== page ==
For decades, campaign finance reform has been an on-going topic of discussion. In particular, the Bipartisan Campaign Reform Act of 2002 (BCRA) was heralded as a major breakthrough in controlling the flow of money into campaigns. Almost immediately, political players found other ways to financially manipulate the new laws. Campaign Finance Reform: The Political Shell Game provides an in-depth look at the history of political campaign finance reform with special emphasis on legislative, FEC, and federal court actions from the 1970s to present. In particular, the authors examine the ways that campaigns and independent groups have sought to make end-runs around existing campaign finance rules. Oftentimes the loopholes they find make a significant impact on an election, sparking the next round of campaign finance reform. New rules are then enacted, and new loopholes are found. Like a big political shell game, the amount of money in politics never actually decreases, but instead gets moved around from one organization to another.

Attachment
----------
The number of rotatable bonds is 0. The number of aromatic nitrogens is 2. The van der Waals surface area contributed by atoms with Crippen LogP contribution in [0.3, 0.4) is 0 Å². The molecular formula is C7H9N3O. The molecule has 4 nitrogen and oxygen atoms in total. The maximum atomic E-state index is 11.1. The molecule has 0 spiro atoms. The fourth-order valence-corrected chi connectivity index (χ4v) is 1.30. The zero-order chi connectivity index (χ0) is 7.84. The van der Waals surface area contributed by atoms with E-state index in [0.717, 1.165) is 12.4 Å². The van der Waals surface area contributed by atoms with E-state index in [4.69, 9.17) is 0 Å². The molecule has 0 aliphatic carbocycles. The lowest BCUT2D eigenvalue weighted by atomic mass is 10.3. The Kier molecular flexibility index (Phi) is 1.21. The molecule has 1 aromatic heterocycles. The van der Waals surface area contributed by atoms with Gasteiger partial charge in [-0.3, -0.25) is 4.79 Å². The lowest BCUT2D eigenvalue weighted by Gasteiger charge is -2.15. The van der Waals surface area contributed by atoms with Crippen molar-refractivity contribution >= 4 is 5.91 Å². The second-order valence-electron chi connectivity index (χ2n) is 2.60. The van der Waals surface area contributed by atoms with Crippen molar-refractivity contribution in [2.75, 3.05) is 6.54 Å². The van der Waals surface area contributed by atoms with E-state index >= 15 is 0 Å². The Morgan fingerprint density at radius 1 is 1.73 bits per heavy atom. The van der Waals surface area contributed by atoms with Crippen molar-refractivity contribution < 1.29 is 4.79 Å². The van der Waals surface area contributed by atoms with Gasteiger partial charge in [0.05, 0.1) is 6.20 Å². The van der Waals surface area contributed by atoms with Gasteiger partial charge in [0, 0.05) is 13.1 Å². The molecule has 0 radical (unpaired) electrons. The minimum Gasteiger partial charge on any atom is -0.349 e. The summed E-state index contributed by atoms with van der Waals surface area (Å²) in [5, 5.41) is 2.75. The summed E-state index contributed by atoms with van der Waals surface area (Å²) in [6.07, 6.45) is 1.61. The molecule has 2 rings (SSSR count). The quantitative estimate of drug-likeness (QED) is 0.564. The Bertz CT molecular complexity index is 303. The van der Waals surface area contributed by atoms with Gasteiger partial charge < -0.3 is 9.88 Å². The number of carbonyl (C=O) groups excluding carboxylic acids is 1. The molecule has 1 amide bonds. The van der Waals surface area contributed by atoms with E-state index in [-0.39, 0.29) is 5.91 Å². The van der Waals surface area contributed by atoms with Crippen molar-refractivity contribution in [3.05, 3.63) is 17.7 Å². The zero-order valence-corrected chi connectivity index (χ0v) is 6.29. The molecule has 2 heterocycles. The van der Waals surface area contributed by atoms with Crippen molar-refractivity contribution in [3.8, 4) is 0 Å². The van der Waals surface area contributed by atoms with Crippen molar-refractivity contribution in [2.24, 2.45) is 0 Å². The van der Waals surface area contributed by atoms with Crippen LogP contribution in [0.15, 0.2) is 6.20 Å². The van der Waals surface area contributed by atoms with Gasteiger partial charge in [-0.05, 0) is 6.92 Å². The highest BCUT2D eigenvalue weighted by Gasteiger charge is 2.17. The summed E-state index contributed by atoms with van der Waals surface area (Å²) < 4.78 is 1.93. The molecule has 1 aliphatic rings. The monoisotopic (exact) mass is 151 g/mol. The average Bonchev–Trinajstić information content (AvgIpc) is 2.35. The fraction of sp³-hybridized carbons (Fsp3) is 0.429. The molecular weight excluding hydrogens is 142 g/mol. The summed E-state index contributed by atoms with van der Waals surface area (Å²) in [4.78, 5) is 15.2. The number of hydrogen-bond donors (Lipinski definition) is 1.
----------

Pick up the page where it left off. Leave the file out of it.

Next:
|Series:||Lexington Studies in Political Communication Series|
|Product dimensions:||6.20(w) x 9.10(h) x 0.70(d)|
About the Author
Melissa M. Smith is assistant professor of communication at Mississippi State University. Glenda C. Williams is associate professor of telecommunication and film at The University of Alabama and president of the Broadcast Education Association. Larry Powell is professor of communication studies at the University of Alabama at Birmingham. Gary A. Copeland is professor and chair of the Telecommunication and Film Department at The University of Alabama.